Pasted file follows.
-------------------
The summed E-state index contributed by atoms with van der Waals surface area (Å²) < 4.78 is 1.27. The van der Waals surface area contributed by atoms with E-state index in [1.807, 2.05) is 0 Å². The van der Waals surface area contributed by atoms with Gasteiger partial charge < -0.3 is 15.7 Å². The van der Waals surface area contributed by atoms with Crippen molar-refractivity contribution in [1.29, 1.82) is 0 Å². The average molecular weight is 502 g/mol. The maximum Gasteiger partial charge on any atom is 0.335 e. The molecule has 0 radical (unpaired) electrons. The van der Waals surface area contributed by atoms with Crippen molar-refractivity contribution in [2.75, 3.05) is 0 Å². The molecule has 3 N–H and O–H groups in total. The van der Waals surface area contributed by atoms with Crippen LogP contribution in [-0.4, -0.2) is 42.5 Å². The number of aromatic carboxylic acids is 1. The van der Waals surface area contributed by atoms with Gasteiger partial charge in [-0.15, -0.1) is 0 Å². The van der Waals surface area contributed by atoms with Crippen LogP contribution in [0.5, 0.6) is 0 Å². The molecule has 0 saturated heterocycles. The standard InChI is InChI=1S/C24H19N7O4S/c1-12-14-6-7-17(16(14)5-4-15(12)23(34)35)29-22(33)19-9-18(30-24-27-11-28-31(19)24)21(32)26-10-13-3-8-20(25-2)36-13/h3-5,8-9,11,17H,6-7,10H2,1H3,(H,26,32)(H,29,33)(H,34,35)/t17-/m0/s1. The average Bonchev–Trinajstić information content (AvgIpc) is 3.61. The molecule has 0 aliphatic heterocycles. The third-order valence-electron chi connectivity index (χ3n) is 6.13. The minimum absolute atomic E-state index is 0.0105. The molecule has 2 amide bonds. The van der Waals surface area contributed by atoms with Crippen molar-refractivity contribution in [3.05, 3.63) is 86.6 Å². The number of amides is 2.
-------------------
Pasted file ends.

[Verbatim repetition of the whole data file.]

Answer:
The summed E-state index contributed by atoms with van der Waals surface area (Å²) < 4.78 is 1.27. The van der Waals surface area contributed by atoms with E-state index in [1.807, 2.05) is 0 Å². The van der Waals surface area contributed by atoms with Gasteiger partial charge < -0.3 is 15.7 Å². The van der Waals surface area contributed by atoms with Crippen molar-refractivity contribution in [1.29, 1.82) is 0 Å². The average molecular weight is 502 g/mol. The maximum Gasteiger partial charge on any atom is 0.335 e. The molecule has 0 radical (unpaired) electrons. The van der Waals surface area contributed by atoms with Crippen molar-refractivity contribution in [2.75, 3.05) is 0 Å². The molecule has 3 N–H and O–H groups in total. The van der Waals surface area contributed by atoms with Crippen LogP contribution in [-0.4, -0.2) is 42.5 Å². The number of aromatic carboxylic acids is 1. The van der Waals surface area contributed by atoms with Gasteiger partial charge in [-0.15, -0.1) is 0 Å². The van der Waals surface area contributed by atoms with Crippen LogP contribution in [0.5, 0.6) is 0 Å². The molecule has 0 saturated heterocycles. The standard InChI is InChI=1S/C24H19N7O4S/c1-12-14-6-7-17(16(14)5-4-15(12)23(34)35)29-22(33)19-9-18(30-24-27-11-28-31(19)24)21(32)26-10-13-3-8-20(25-2)36-13/h3-5,8-9,11,17H,6-7,10H2,1H3,(H,26,32)(H,29,33)(H,34,35)/t17-/m0/s1. The average Bonchev–Trinajstić information content (AvgIpc) is 3.61. The molecule has 0 aliphatic heterocycles. The third-order valence-electron chi connectivity index (χ3n) is 6.13. The minimum absolute atomic E-state index is 0.0105. The molecule has 2 amide bonds. The van der Waals surface area contributed by atoms with Crippen molar-refractivity contribution in [3.05, 3.63) is 86.6 Å². The number of amides is 2.